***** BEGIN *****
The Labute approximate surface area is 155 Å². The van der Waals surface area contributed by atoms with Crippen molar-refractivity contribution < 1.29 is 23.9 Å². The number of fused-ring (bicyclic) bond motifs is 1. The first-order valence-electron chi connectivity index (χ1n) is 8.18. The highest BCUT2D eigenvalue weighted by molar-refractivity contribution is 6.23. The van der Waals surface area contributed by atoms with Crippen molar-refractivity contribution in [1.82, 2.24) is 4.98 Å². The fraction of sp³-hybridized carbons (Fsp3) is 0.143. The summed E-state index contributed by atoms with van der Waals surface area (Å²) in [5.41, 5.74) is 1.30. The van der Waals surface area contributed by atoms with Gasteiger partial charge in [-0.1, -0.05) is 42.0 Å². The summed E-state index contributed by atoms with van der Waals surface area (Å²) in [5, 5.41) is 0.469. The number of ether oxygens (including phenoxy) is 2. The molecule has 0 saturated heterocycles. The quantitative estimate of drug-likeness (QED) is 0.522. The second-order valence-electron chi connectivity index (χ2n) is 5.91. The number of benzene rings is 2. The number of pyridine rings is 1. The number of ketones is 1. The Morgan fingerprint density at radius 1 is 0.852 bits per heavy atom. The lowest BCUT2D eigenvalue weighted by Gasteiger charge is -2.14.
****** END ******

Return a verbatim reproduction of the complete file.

The Labute approximate surface area is 155 Å². The van der Waals surface area contributed by atoms with Crippen molar-refractivity contribution < 1.29 is 23.9 Å². The number of fused-ring (bicyclic) bond motifs is 1. The first-order valence-electron chi connectivity index (χ1n) is 8.18. The highest BCUT2D eigenvalue weighted by molar-refractivity contribution is 6.23. The van der Waals surface area contributed by atoms with Crippen molar-refractivity contribution in [1.82, 2.24) is 4.98 Å². The fraction of sp³-hybridized carbons (Fsp3) is 0.143. The summed E-state index contributed by atoms with van der Waals surface area (Å²) in [5.41, 5.74) is 1.30. The van der Waals surface area contributed by atoms with Gasteiger partial charge in [-0.1, -0.05) is 42.0 Å². The summed E-state index contributed by atoms with van der Waals surface area (Å²) in [5, 5.41) is 0.469. The number of ether oxygens (including phenoxy) is 2. The molecule has 0 saturated heterocycles. The quantitative estimate of drug-likeness (QED) is 0.522. The second-order valence-electron chi connectivity index (χ2n) is 5.91. The number of benzene rings is 2. The number of pyridine rings is 1. The number of ketones is 1. The Morgan fingerprint density at radius 1 is 0.852 bits per heavy atom. The lowest BCUT2D eigenvalue weighted by Gasteiger charge is -2.14.